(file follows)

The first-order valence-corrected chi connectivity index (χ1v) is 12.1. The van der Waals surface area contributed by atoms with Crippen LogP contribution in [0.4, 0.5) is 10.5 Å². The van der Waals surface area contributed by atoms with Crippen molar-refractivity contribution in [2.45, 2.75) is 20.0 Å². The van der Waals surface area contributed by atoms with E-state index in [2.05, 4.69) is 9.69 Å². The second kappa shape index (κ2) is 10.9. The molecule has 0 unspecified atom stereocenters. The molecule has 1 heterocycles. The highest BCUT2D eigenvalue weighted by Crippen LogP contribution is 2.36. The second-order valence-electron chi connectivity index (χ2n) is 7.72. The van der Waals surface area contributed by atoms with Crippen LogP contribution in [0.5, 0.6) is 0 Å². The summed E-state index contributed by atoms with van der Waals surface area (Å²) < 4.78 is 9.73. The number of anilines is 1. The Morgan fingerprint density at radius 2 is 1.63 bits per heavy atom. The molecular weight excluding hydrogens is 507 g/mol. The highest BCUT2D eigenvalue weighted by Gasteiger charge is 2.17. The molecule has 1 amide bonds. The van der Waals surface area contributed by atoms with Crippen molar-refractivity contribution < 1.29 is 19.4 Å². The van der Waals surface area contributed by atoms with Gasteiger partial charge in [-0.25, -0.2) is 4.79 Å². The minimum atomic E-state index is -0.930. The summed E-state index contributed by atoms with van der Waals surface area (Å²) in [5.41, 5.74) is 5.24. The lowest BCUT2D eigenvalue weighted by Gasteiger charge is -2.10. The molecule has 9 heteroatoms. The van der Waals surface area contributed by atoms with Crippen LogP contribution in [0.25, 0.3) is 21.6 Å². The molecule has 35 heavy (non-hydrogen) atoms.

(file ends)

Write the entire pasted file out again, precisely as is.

The first-order valence-corrected chi connectivity index (χ1v) is 12.1. The van der Waals surface area contributed by atoms with Crippen LogP contribution in [0.4, 0.5) is 10.5 Å². The van der Waals surface area contributed by atoms with Crippen molar-refractivity contribution in [2.45, 2.75) is 20.0 Å². The van der Waals surface area contributed by atoms with E-state index in [2.05, 4.69) is 9.69 Å². The second kappa shape index (κ2) is 10.9. The molecule has 0 unspecified atom stereocenters. The molecule has 1 heterocycles. The highest BCUT2D eigenvalue weighted by Crippen LogP contribution is 2.36. The second-order valence-electron chi connectivity index (χ2n) is 7.72. The van der Waals surface area contributed by atoms with Crippen LogP contribution in [0.5, 0.6) is 0 Å². The summed E-state index contributed by atoms with van der Waals surface area (Å²) < 4.78 is 9.73. The number of anilines is 1. The Morgan fingerprint density at radius 2 is 1.63 bits per heavy atom. The molecular weight excluding hydrogens is 507 g/mol. The highest BCUT2D eigenvalue weighted by Gasteiger charge is 2.17. The molecule has 1 amide bonds. The van der Waals surface area contributed by atoms with Crippen molar-refractivity contribution < 1.29 is 19.4 Å². The van der Waals surface area contributed by atoms with Gasteiger partial charge in [-0.25, -0.2) is 4.79 Å². The minimum atomic E-state index is -0.930. The summed E-state index contributed by atoms with van der Waals surface area (Å²) in [5.41, 5.74) is 5.24. The lowest BCUT2D eigenvalue weighted by Gasteiger charge is -2.10. The molecule has 9 heteroatoms. The van der Waals surface area contributed by atoms with Crippen LogP contribution in [0.25, 0.3) is 21.6 Å². The molecule has 35 heavy (non-hydrogen) atoms.